>same Godess, which they called Ostara.
        > > If the goths worshiped her to, they would perhaps have called her Austara and
        >hence this Easter would be Austaradulþs 'Festival of Éastre".
        > >
        > > Otherwise maybe wezradulþs = Spring festival, to celebrate the spring.
        > >
        >




        [Non-text portions of this message have been removed]
      • Frithureiks
        Based on the name Njorðr I assume the original form was a u-stem and hence the gothic name would keep the ending -us. The related name Njärd would perhaps be
        Message 3 of 9 , Apr 23 7:39 AM
          Based on the name Njorðr I assume the original form was a u-stem and hence the gothic name would keep the ending -us.
          The related name Njärd would perhaps be different though.


          --- In gothic-l@yahoogroups.com, Brian Smith <heatheninfo@...> wrote:
          >
          > the -us in your proposed Nairþus, is a Latin convention.
          >
          > Brian
          >
          >
          >
          >
          > ________________________________
          > From: Frithureiks <gadrauhts@...>
          > To: gothic-l@yahoogroups.com
          > Sent: Sat, April 23, 2011 8:24:21 AM
          > Subject: [gothic-l] Re: Goda Austaradulþ allaim!
          >
          >  
          > Is it really celtic origin? I assumed all continental germanic people had this
          > Goddess since it seems both germans and the english knew about her.
          >
          > Nairþus för Njorðr/Njord and Friddja for Frigga and Fraujo for Freya would be
          > suited names I suppose.
          >
          > --- In gothic-l@yahoogroups.com, "Ingemar Nordgren" <ingemar@> wrote:
          > >
          > > Why would they have this special goddess who seems rather to have a Celtic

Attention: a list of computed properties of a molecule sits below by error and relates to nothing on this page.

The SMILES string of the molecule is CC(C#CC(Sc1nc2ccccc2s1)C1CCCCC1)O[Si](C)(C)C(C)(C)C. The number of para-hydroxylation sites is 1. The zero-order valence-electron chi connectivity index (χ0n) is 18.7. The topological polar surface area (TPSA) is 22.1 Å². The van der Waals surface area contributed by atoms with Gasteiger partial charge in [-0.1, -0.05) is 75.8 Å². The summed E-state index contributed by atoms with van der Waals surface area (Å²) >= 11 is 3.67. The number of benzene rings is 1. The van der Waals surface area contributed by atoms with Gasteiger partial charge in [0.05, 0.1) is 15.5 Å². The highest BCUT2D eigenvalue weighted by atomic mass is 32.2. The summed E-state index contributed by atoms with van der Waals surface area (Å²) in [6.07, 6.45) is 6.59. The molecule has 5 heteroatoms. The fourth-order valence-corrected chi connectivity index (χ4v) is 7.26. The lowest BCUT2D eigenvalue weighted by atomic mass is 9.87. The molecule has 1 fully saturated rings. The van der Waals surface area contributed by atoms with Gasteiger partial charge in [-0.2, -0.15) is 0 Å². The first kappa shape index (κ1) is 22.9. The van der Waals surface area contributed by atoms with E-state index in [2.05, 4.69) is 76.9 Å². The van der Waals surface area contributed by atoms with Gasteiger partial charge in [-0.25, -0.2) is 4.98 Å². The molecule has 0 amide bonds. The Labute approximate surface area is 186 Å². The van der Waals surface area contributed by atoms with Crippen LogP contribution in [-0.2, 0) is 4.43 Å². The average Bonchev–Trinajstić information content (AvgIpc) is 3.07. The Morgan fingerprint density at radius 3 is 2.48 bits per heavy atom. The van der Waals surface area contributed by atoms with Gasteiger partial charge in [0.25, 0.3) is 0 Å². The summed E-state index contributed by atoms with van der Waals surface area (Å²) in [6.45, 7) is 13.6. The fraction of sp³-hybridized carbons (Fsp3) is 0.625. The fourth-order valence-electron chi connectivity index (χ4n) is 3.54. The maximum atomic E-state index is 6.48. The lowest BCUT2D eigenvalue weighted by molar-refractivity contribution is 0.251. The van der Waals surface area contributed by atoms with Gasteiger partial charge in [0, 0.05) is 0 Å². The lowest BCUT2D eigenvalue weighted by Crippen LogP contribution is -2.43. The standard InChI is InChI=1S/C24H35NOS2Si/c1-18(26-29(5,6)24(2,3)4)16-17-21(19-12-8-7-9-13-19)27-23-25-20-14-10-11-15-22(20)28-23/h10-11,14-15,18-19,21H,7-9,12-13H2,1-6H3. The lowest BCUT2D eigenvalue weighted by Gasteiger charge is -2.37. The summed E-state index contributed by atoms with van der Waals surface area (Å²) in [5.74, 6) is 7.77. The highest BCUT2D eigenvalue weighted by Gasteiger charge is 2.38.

> >background regarding the sound of the name. Why not Njärðr/Nerthus or Freja?
          > >Hence maybe Niarðardulþ or Frijadulþ.
          > >
          > > Just a suggestion!
          > >
          > > Ingemar
          > >
          > > --- In gothic-l@yahoogroups.com, "Frithureiks" <gadrauhts@> wrote:
          > > >
          > > > Hello and Happy Easter to everyone.
          > > >
          > > > What I know there are two words suited for 'Easter' in gothic: dulþs and
          > >paska. The first meaning party/festival and the latter meaning Easter in the
          > >judeo-christian sence.
          > > >
          > > > But what in the heathen sence? The english call it Easter to celebrate the
          > >old Godess of Spring, Éastre and the germans call it Ostern to celebrate the
          > >same Godess, which they called Ostara.
          > > > If the goths worshiped her to, they would perhaps have called her Austara and
          > >hence this Easter would be Austaradulþs 'Festival of Éastre".
          > > >
          > > > Otherwise maybe wezradulþs = Spring festival, to celebrate the spring.
          > > >
          > >
          >
          >
          >
          >
          > [Non-text portions of this message have been removed]
          >
        • thomasruhm
          Thank you, Brian, because of Ôstarâ. I like Old High German.
          Message 4 of 9 , Apr 23 1:31 PM
            Thank you, Brian, because of Ôstarâ. I like Old High German.